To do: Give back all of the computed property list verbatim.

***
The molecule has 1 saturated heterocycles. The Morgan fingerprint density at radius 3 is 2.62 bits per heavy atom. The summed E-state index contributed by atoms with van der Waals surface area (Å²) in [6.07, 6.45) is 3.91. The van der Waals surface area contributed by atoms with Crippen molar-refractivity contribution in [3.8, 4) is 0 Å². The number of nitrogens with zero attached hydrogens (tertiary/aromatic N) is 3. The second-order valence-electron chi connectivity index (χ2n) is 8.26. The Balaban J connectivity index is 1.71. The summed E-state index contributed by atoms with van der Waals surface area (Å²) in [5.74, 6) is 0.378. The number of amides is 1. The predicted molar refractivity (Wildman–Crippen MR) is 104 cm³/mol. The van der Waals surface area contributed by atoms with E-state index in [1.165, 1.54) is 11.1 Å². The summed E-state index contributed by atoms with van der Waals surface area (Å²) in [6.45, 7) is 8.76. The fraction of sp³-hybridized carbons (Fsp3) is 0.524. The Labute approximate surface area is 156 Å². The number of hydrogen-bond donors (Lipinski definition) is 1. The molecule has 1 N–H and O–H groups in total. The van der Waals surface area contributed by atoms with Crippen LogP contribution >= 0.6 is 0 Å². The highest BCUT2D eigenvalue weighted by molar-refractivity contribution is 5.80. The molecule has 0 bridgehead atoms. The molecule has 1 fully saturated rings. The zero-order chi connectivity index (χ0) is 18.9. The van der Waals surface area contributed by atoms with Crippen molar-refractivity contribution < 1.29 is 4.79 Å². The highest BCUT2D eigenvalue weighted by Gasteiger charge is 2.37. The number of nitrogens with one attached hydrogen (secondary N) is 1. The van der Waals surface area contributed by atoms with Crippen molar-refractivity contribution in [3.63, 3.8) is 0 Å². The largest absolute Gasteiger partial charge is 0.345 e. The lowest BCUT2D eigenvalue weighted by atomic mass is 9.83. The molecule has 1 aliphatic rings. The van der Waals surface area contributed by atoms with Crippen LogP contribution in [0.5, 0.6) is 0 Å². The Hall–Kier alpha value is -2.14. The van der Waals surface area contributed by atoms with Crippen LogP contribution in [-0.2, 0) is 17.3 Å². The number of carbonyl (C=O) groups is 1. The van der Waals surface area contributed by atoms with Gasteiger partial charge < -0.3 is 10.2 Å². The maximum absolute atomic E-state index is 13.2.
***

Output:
The molecule has 1 saturated heterocycles. The Morgan fingerprint density at radius 3 is 2.62 bits per heavy atom. The summed E-state index contributed by atoms with van der Waals surface area (Å²) in [6.07, 6.45) is 3.91. The van der Waals surface area contributed by atoms with Crippen molar-refractivity contribution in [3.8, 4) is 0 Å². The number of nitrogens with zero attached hydrogens (tertiary/aromatic N) is 3. The second-order valence-electron chi connectivity index (χ2n) is 8.26. The Balaban J connectivity index is 1.71. The summed E-state index contributed by atoms with van der Waals surface area (Å²) in [5.74, 6) is 0.378. The number of amides is 1. The predicted molar refractivity (Wildman–Crippen MR) is 104 cm³/mol. The van der Waals surface area contributed by atoms with E-state index in [1.165, 1.54) is 11.1 Å². The summed E-state index contributed by atoms with van der Waals surface area (Å²) in [6.45, 7) is 8.76. The fraction of sp³-hybridized carbons (Fsp3) is 0.524. The Labute approximate surface area is 156 Å². The number of hydrogen-bond donors (Lipinski definition) is 1. The molecule has 1 N–H and O–H groups in total. The van der Waals surface area contributed by atoms with Crippen LogP contribution >= 0.6 is 0 Å². The highest BCUT2D eigenvalue weighted by molar-refractivity contribution is 5.80. The molecule has 0 bridgehead atoms. The molecule has 1 fully saturated rings. The zero-order chi connectivity index (χ0) is 18.9. The van der Waals surface area contributed by atoms with Crippen molar-refractivity contribution < 1.29 is 4.79 Å². The highest BCUT2D eigenvalue weighted by Gasteiger charge is 2.37. The number of nitrogens with one attached hydrogen (secondary N) is 1. The van der Waals surface area contributed by atoms with Crippen molar-refractivity contribution in [3.63, 3.8) is 0 Å². The largest absolute Gasteiger partial charge is 0.345 e. The lowest BCUT2D eigenvalue weighted by atomic mass is 9.83. The molecule has 1 aliphatic rings. The van der Waals surface area contributed by atoms with Crippen LogP contribution in [0.5, 0.6) is 0 Å². The Hall–Kier alpha value is -2.14. The van der Waals surface area contributed by atoms with Crippen LogP contribution in [-0.2, 0) is 17.3 Å². The number of carbonyl (C=O) groups is 1. The van der Waals surface area contributed by atoms with Gasteiger partial charge < -0.3 is 10.2 Å². The maximum absolute atomic E-state index is 13.2.